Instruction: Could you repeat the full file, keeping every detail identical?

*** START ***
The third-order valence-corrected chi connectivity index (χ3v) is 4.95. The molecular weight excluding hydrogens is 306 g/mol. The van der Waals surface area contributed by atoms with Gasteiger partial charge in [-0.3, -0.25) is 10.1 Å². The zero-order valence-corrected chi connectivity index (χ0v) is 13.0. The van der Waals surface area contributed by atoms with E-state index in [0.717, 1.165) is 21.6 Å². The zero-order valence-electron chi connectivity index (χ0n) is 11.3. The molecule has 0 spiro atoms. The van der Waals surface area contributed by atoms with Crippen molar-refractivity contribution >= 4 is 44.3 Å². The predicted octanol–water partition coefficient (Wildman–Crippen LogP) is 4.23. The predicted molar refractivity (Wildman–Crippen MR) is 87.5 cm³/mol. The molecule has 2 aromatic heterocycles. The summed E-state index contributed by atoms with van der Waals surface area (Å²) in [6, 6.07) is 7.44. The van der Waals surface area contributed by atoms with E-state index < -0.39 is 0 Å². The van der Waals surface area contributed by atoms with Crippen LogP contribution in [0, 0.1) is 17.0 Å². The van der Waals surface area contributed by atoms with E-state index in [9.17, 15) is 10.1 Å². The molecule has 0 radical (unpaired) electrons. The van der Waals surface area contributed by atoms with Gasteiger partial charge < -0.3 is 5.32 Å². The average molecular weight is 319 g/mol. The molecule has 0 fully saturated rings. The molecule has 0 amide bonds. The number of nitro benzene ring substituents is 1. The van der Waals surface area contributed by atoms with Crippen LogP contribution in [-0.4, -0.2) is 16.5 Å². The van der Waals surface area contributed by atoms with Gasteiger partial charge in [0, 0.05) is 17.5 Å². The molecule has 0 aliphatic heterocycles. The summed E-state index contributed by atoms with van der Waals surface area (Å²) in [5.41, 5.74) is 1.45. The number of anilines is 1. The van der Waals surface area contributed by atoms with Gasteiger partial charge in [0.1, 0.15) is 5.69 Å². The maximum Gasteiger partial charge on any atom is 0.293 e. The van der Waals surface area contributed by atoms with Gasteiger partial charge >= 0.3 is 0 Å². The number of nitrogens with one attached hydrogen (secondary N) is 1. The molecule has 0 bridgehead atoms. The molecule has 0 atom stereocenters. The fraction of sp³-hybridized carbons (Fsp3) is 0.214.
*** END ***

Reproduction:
The third-order valence-corrected chi connectivity index (χ3v) is 4.95. The molecular weight excluding hydrogens is 306 g/mol. The van der Waals surface area contributed by atoms with Gasteiger partial charge in [-0.3, -0.25) is 10.1 Å². The zero-order valence-corrected chi connectivity index (χ0v) is 13.0. The van der Waals surface area contributed by atoms with E-state index in [0.717, 1.165) is 21.6 Å². The zero-order valence-electron chi connectivity index (χ0n) is 11.3. The molecule has 0 spiro atoms. The van der Waals surface area contributed by atoms with Crippen molar-refractivity contribution >= 4 is 44.3 Å². The predicted octanol–water partition coefficient (Wildman–Crippen LogP) is 4.23. The predicted molar refractivity (Wildman–Crippen MR) is 87.5 cm³/mol. The molecule has 2 aromatic heterocycles. The summed E-state index contributed by atoms with van der Waals surface area (Å²) in [6, 6.07) is 7.44. The van der Waals surface area contributed by atoms with E-state index < -0.39 is 0 Å². The van der Waals surface area contributed by atoms with Crippen LogP contribution in [0, 0.1) is 17.0 Å². The van der Waals surface area contributed by atoms with E-state index in [9.17, 15) is 10.1 Å². The molecule has 0 radical (unpaired) electrons. The van der Waals surface area contributed by atoms with Gasteiger partial charge < -0.3 is 5.32 Å². The average molecular weight is 319 g/mol. The molecule has 0 fully saturated rings. The molecule has 0 amide bonds. The number of nitro benzene ring substituents is 1. The van der Waals surface area contributed by atoms with Crippen LogP contribution in [-0.4, -0.2) is 16.5 Å². The van der Waals surface area contributed by atoms with Gasteiger partial charge in [0, 0.05) is 17.5 Å². The molecule has 0 aliphatic heterocycles. The summed E-state index contributed by atoms with van der Waals surface area (Å²) in [5.41, 5.74) is 1.45. The number of anilines is 1. The van der Waals surface area contributed by atoms with Gasteiger partial charge in [0.1, 0.15) is 5.69 Å². The maximum Gasteiger partial charge on any atom is 0.293 e. The van der Waals surface area contributed by atoms with Gasteiger partial charge >= 0.3 is 0 Å². The number of nitrogens with one attached hydrogen (secondary N) is 1. The molecule has 0 bridgehead atoms. The molecule has 0 atom stereocenters. The fraction of sp³-hybridized carbons (Fsp3) is 0.214.